Brunton, William 1777 - 1851
Brunton, William (1777–1851), engineer, was the eldest of three sons of Robert Brunton. He studied mechanics in his father's watch and clock making shop and engineering under his grandfather, who was a local colliery viewer. From 1790 he worked in the fitting shops of the New Lanark cotton mills. He then obtained employment in 1796 at Soho works of Boulton and Watt, eventually becoming foreman and superintendent of the engine factory. After leaving Soho works Brunton joined William Jessop's Butterley works in Derbyshire, which specialized in the production of castings
At Butterley he invented a walking machine called the ‘mechanical traveller’ or ‘steam horse’ (patent 3700), which he built in 1813, and which worked at the Newbottle colliery, Co. Durham. The machine used metal stem powered legs to push itself forward. On 31 July 1815, after receiving a new boiler, this machine exploded because of the driver's carelessness, and unfortunately several people were killed and many injured.
In 1815 Brunton became a partner and engineering manager in the firm of Francis, Smith, Dearman, and Brunton (the Eagle Foundry) of Broad Street, Birmingham. This company manufactured various metal products. c 1825 Brunton moved to London, where he practised as a civil engineer. On leaving London in 1835 Brunton took a share in the Cwmafan tin works, Glamorgan, where he designed and erected copper smelting furnaces and rolling mills at the foot of the Foel Mountain. He then became connected with the Maesteg ironworks and also with the Vale of Neath brewery in 1838; but by 1847 the latter had failed and his life savings were lost.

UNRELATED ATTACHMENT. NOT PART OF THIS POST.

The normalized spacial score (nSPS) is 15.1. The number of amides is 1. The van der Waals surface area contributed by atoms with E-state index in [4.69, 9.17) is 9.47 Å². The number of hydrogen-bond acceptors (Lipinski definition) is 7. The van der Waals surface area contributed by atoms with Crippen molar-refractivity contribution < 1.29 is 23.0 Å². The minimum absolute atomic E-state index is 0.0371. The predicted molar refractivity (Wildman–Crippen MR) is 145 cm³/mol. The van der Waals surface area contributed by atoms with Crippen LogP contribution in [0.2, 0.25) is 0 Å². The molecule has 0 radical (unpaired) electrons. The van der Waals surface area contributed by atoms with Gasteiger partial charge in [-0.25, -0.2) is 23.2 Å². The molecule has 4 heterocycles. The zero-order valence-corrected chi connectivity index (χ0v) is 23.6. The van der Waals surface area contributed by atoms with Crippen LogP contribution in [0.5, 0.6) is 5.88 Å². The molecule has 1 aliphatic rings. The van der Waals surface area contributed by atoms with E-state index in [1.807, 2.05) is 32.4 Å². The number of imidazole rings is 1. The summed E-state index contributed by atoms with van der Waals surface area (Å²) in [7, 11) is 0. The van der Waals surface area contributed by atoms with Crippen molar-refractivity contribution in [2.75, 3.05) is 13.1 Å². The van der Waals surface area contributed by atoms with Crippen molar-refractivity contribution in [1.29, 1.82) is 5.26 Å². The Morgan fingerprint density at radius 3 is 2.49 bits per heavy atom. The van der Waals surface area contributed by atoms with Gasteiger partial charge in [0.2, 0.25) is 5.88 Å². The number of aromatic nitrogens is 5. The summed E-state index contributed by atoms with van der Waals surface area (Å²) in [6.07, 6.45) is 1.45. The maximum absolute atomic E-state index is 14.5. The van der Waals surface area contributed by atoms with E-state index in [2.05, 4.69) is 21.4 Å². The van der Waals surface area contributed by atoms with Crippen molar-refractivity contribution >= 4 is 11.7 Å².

Brunton was an early member of the Institution of Civil Engineers and developed a number of original methods of reducing ore and manufacturing metals (1841, patent 9135; 1842, patent 9351) and the machinery for the processes. He played an important part in the introduction of steam navigation by making some of the original engines for craft on the Humber and Trent, and some of the earliest on the Mersey. He fitted out the Sir Francis Drake at Plymouth in 1824, the first steamer to take a man-of-war in tow. Brunton died at Camborne, on 5 October 1851.